**Disclaimer: I was given an e-ARC of this book in exchange for an honest review.**
Title A Violet Fire
Author Kelsey Quick
Release Date December 9, 2019
Description from Amazon
In the Vampire Stratocracy of Cain, human blood is scarce. For centuries, councils have sought to assuage the blood shortage by enslaving and breeding humans, turning them into profitable supply units for the rich and the abled.
Today, eighteen-year-old Wavorly Sterling is officially a supply unit, bound to serve her blood willingly to her master for the rest of her life. One of only few humans that was not bred in Cain, Wavorly knows freedom better than anyone, and she is determined to escape the clutches of her oppressors, even if by the hands of death.
But surprises lay beyond every certainty, and within every doubt. Where Wavorly’s hatred for both vampires and her enslavement once flowed free as blood, it merely trickles as she grows to admire her reserved, yet receptive master and savior, Anton Zein.
Although warmed by comforts never felt before, danger still lurks in the castle, and a prophecy calls from beyond the walls of a lavender gate–concealing the horrific secrets lodged between handsome smirks and cinereous eyes. It will take everything within Wavorly to face her fears and her doubts; to harness the truth of her past despite what that means for her future. The only question is, will she?
Please see my hype post for my official initial thoughts but, overall, I was excited to start this book. It was different from anything else I was working on and I wanted a change of pace.
Gemini — I want more of Gemini. I love that he called Wavorly “Dimwit” and I thought there was so much more to him than we got to see. I love his story with Savvy and I hope to see more of them in future books in this series.
I didn’t realize this book was the first in a potential series when I started reading it. That being said, I was initially very critical of the fact that I made it through almost 80% of the book and didn’t understand what the central plot was. At just 50% I was starting to worry but by the time I was in the 80s, I was like what is going on here? After finishing the book and seeing that there is at least one more book planned, I can understand why it took so long.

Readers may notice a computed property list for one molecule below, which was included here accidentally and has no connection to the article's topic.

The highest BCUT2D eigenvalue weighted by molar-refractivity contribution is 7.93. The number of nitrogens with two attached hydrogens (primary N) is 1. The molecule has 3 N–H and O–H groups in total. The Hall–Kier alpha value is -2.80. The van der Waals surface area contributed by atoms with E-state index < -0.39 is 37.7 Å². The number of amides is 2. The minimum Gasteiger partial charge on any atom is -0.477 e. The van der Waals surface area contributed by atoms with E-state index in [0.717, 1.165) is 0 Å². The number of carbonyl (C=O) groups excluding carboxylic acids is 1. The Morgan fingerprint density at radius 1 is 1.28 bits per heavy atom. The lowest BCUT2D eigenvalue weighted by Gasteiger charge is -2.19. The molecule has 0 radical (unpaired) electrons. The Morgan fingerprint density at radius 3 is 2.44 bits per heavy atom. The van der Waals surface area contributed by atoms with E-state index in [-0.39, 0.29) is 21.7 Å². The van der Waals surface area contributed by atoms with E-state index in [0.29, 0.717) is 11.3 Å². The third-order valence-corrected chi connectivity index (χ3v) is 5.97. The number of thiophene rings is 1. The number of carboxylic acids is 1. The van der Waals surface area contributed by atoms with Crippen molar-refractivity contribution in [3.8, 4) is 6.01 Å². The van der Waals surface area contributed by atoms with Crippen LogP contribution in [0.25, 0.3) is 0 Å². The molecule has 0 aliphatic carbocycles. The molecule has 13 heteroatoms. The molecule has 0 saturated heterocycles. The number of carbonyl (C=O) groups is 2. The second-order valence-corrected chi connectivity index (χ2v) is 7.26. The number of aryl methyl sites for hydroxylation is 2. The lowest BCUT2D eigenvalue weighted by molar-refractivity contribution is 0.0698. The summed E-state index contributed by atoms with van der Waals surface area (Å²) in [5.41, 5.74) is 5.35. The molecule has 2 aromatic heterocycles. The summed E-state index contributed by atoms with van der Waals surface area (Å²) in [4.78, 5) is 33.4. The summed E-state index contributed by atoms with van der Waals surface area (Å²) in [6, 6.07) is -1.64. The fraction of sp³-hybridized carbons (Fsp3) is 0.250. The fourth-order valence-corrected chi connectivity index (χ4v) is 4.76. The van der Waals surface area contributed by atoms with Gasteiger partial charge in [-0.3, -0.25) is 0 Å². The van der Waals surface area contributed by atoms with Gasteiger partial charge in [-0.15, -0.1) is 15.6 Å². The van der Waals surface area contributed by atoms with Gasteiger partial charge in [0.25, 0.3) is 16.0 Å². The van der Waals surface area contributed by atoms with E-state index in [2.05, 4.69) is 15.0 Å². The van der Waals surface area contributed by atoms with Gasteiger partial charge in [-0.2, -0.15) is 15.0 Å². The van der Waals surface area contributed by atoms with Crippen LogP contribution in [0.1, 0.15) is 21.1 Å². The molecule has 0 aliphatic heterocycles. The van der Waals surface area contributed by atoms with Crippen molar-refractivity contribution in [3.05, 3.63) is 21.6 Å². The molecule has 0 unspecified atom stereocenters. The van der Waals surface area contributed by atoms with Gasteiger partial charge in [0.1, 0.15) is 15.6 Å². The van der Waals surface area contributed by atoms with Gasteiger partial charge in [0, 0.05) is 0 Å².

I think this book sets up the series well and is rich with background information and world building. However, I think some hints about the overarching plot are needed earlier on in the story.
Some Things I Liked
- The setting — I liked the mysterious, semi-dystopian setting. I’m not totally clear on what year this book takes place in but I like the mystery of it all. It works and I think it gives Kelsey Quick a lot of room for interesting elements to work with in future books.
- Wavorly’s attitude — I thought her no-nonsense sass was a welcome change for a main character. She did what she wanted the had almost no regard for consequences. I liked that.
- A likeable villain — It’s been a while since I read a book with a truly likeable villain and I loved the twist and the big reveal of the villain in this story.
One Thing I Wasn’t Crazy About
- I felt the story was lacking a plot for a huge portion. I understood the setting and the characters but I didn’t have that sense of caring. What I mean is that things were happening, but there was no pressure or driving force. I missed that sense of urgency and connection to the story. I think the larger plot needed to be revealed a bit sooner.
Overall, I thoroughly enjoyed the world building in this book. I thought the concepts and setting were fascinating and left me hooked on this as a series. I didn’t like that I was unaware of its status as a series until the end of the book and I think that played into my final judgement. I could have been more open-minded about the lack of plot if I knew there was definitely more to the story.
I would definitely read the next book in this series.
Recommendations for Further Reading
- The Grisha Trilogy by Leigh Bardugo — talk about likeable villains! I practically rooted for the Darkling in this series. Definitely give it a try if you liked the villain and the hero/villain relationship in A Violet Fire.
- The Twilight Series by Stephanie Meyer — not to be cliché, but this is probably one of the most popular YA vampire series out there. If you liked the vampire element, and you haven’t read this series, give it a try.
- Before the Broken Star by Emily R. King — while this book is not dystopian or about vampires, the main characters are quite similar. Both Everley and Wavorly (see, similar already), are headstrong, revenge-bent, and fearless. They both have little regard for their own safety when it comes to getting what they want. If you enjoyed Wavorly’s attitude and overall personality, give this series by Emily R. King a try.